I previously had a Uterine Artery Embolization/Uterine Fibroid Embolization – can I get this treatment?
Uterine Artery Embolization involves the injection of microbeads that block the small vessels of the fibroid. There were no patients with previous UFE/UAE treatment in the previous clinical studies, and the risks are unknown at this time.
What should I tell my doctor about my health before this treatment?
Before you undergo the ExAblate treatment, you should discuss:
- Your personal health history, including any allergies you may have
- Your family’s health history
- Any recent illness
- Medicines, including prescription, over the counter, herbal medicine, or dietary supplements
- Recent activities, including travel
- Your level of normal physical activity
- Previous MR or CT imaging studies
You and your doctor also will decide what type of sedation works best for you. Most doctors use conscious sedation, which means you are awake during the procedure but you may feel groggy.
Could my fibroids come back after the treatment?
Although this treatment may be successful in destroying the fibroids causing painful symptoms, more fibroids may grow at a later time. These fibroids could become symptomatic and require additional treatment. This is true for all fibroid treatments, except hysterectomy where the entire uterus is removed.
Are there any risks to the treatment?
As with any medical procedure, there are risks involved in the ExAblate treatment. Consult your physician to talk about any risks.
What other tumors are being treated using ExAblate?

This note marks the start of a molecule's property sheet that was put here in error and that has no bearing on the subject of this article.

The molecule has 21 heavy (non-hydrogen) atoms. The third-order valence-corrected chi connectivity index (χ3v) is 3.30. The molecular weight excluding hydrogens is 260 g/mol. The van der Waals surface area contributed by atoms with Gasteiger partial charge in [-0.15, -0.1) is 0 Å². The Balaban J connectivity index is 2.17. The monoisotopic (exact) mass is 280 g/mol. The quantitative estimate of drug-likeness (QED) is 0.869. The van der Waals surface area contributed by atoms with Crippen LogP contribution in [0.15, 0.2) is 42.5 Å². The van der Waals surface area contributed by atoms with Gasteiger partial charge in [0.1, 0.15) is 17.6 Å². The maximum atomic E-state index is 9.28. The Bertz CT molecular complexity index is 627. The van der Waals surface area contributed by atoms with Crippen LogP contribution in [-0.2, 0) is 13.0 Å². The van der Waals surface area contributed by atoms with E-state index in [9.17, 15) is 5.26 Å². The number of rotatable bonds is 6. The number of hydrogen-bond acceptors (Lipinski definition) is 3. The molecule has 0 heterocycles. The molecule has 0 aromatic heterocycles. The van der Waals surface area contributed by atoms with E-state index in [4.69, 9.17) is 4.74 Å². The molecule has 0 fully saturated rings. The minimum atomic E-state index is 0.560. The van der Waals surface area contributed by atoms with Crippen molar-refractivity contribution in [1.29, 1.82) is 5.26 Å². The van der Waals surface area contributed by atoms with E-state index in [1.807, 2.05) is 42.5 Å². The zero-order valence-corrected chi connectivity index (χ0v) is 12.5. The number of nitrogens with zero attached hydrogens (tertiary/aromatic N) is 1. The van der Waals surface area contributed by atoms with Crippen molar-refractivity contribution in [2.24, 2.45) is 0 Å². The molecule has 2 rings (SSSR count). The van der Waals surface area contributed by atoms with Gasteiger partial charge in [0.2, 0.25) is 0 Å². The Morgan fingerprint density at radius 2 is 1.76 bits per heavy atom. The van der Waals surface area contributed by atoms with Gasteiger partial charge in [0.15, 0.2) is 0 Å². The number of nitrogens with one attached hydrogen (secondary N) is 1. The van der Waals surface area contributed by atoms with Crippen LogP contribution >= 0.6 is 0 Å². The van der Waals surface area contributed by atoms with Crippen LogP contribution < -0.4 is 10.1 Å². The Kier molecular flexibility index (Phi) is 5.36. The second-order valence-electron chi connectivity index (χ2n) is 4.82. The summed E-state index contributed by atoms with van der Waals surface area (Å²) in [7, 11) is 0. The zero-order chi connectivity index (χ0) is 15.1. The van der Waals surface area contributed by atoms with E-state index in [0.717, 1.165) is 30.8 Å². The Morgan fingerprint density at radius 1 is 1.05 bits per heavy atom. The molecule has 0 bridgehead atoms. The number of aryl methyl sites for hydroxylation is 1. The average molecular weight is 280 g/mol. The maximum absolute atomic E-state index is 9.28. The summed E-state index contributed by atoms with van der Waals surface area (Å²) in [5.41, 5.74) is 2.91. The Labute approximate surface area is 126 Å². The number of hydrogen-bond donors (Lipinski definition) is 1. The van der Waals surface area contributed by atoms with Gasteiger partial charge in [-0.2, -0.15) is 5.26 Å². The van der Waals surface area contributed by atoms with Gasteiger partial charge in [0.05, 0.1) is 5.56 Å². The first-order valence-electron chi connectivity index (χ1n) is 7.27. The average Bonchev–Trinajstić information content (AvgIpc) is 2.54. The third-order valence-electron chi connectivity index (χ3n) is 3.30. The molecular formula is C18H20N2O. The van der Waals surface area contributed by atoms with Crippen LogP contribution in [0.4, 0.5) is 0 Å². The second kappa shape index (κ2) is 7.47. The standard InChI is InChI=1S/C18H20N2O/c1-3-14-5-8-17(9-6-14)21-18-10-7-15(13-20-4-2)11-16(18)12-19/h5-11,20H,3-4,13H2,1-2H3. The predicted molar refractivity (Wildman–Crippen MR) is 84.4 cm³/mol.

Clinical trials for verifying the safety and efficacy of the MRgFUS technology (or ExAblate) are being conducted for, bone metastases, breast cancer, brain tumors, liver and prostate cancer. For more information please check the InSightec website. (www.insightec.com)
How many patients have been treated so far?
Over 6,500 patients have been treated in the US and around the world.
What are the benefits of MRgFUS?
- Effective alternative to surgery and hormonal treatment
- Completely non-invasive - no incisions and no blood loss
- No hospital stay
- Quick return to normal activities
- Preserves the uterus, cervix and ovaries
- Significant improvement in your quality of life
- decrease in menstrual bleeding from symptomatic fibroids
- decrease in urinary dysfunction, pelvic pain and/or pressure
How do I get started?
Consult with your physician first. He/she may not yet be familiar with this new treatment, but please share the information you have gathered from this website with him or her. Your doctor will be able to discuss treatment alternatives and, together with you, determine what is best for you. Any further questions may come directly to our facility, please contact us at 713-790-3333.